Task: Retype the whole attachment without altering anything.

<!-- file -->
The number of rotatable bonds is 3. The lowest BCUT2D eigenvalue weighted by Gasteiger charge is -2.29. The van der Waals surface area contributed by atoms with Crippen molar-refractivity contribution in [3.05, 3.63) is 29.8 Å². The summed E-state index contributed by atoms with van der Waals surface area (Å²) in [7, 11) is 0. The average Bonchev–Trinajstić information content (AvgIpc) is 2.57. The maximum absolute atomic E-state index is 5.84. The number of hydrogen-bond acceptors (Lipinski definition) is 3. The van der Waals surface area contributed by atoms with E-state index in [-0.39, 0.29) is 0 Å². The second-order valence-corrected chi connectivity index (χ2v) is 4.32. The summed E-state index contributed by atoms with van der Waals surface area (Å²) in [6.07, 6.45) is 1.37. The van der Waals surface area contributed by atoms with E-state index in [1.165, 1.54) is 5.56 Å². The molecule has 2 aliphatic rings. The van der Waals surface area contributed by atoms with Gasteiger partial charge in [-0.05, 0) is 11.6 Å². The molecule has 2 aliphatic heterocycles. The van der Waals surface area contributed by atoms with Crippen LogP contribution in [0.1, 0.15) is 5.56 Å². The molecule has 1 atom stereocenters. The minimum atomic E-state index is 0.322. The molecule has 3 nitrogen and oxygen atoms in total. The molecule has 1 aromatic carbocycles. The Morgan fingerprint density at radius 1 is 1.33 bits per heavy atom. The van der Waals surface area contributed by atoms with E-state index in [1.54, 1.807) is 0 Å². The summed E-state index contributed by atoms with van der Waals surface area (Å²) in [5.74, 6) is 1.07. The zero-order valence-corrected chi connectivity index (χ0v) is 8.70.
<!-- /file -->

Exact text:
The number of rotatable bonds is 3. The lowest BCUT2D eigenvalue weighted by Gasteiger charge is -2.29. The van der Waals surface area contributed by atoms with Crippen molar-refractivity contribution in [3.05, 3.63) is 29.8 Å². The summed E-state index contributed by atoms with van der Waals surface area (Å²) in [7, 11) is 0. The average Bonchev–Trinajstić information content (AvgIpc) is 2.57. The maximum absolute atomic E-state index is 5.84. The number of hydrogen-bond acceptors (Lipinski definition) is 3. The van der Waals surface area contributed by atoms with E-state index in [-0.39, 0.29) is 0 Å². The second-order valence-corrected chi connectivity index (χ2v) is 4.32. The summed E-state index contributed by atoms with van der Waals surface area (Å²) in [6.07, 6.45) is 1.37. The van der Waals surface area contributed by atoms with E-state index in [1.165, 1.54) is 5.56 Å². The molecule has 2 aliphatic rings. The van der Waals surface area contributed by atoms with Gasteiger partial charge in [-0.05, 0) is 11.6 Å². The molecule has 2 aliphatic heterocycles. The van der Waals surface area contributed by atoms with Crippen LogP contribution in [0.1, 0.15) is 5.56 Å². The molecule has 1 atom stereocenters. The minimum atomic E-state index is 0.322. The molecule has 3 nitrogen and oxygen atoms in total. The molecule has 1 aromatic carbocycles. The Morgan fingerprint density at radius 1 is 1.33 bits per heavy atom. The van der Waals surface area contributed by atoms with E-state index in [1.54, 1.807) is 0 Å². The summed E-state index contributed by atoms with van der Waals surface area (Å²) in [5.74, 6) is 1.07. The zero-order valence-corrected chi connectivity index (χ0v) is 8.70.